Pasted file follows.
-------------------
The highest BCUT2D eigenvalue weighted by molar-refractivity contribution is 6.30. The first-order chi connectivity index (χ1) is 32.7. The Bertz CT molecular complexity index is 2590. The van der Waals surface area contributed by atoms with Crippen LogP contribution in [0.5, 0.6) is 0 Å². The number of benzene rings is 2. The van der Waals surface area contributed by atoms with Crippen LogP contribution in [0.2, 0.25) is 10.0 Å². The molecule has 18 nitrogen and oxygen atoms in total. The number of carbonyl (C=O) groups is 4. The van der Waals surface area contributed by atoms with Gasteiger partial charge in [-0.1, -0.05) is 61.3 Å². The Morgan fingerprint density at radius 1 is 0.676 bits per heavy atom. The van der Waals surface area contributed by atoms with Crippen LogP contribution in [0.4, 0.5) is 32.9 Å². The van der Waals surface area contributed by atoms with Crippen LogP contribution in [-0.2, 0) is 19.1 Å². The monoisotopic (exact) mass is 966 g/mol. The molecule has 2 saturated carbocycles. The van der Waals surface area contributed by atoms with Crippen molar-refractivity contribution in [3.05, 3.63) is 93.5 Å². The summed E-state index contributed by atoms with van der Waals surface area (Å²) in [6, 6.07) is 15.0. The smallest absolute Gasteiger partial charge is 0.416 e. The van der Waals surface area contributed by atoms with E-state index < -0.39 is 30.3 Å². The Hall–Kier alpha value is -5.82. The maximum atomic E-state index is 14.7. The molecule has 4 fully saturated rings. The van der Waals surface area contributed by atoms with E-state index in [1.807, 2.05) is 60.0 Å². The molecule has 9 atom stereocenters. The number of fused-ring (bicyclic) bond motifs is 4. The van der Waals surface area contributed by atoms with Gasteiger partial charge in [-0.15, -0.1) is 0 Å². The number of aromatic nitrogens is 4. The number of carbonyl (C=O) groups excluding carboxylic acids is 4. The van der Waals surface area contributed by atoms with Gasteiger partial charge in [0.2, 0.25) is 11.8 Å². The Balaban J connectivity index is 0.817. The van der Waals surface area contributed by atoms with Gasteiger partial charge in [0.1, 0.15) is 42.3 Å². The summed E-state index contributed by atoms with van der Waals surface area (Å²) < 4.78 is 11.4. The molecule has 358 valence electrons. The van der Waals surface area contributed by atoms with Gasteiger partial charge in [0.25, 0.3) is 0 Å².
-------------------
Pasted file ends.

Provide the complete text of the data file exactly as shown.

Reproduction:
The highest BCUT2D eigenvalue weighted by molar-refractivity contribution is 6.30. The first-order chi connectivity index (χ1) is 32.7. The Bertz CT molecular complexity index is 2590. The van der Waals surface area contributed by atoms with Crippen LogP contribution in [0.5, 0.6) is 0 Å². The number of benzene rings is 2. The van der Waals surface area contributed by atoms with Crippen LogP contribution in [0.2, 0.25) is 10.0 Å². The molecule has 18 nitrogen and oxygen atoms in total. The number of carbonyl (C=O) groups is 4. The van der Waals surface area contributed by atoms with Gasteiger partial charge in [-0.1, -0.05) is 61.3 Å². The Morgan fingerprint density at radius 1 is 0.676 bits per heavy atom. The van der Waals surface area contributed by atoms with Crippen LogP contribution in [0.4, 0.5) is 32.9 Å². The van der Waals surface area contributed by atoms with Crippen LogP contribution in [-0.2, 0) is 19.1 Å². The monoisotopic (exact) mass is 966 g/mol. The molecule has 2 saturated carbocycles. The van der Waals surface area contributed by atoms with Crippen molar-refractivity contribution in [3.05, 3.63) is 93.5 Å². The summed E-state index contributed by atoms with van der Waals surface area (Å²) in [6, 6.07) is 15.0. The smallest absolute Gasteiger partial charge is 0.416 e. The van der Waals surface area contributed by atoms with E-state index < -0.39 is 30.3 Å². The Hall–Kier alpha value is -5.82. The maximum atomic E-state index is 14.7. The molecule has 4 fully saturated rings. The van der Waals surface area contributed by atoms with E-state index in [1.807, 2.05) is 60.0 Å². The molecule has 9 atom stereocenters. The number of fused-ring (bicyclic) bond motifs is 4. The van der Waals surface area contributed by atoms with Gasteiger partial charge in [-0.15, -0.1) is 0 Å². The number of aromatic nitrogens is 4. The number of carbonyl (C=O) groups excluding carboxylic acids is 4. The van der Waals surface area contributed by atoms with Gasteiger partial charge in [0.2, 0.25) is 11.8 Å². The Balaban J connectivity index is 0.817. The van der Waals surface area contributed by atoms with Gasteiger partial charge in [0.1, 0.15) is 42.3 Å². The summed E-state index contributed by atoms with van der Waals surface area (Å²) < 4.78 is 11.4. The molecule has 358 valence electrons. The van der Waals surface area contributed by atoms with Gasteiger partial charge in [0.25, 0.3) is 0 Å².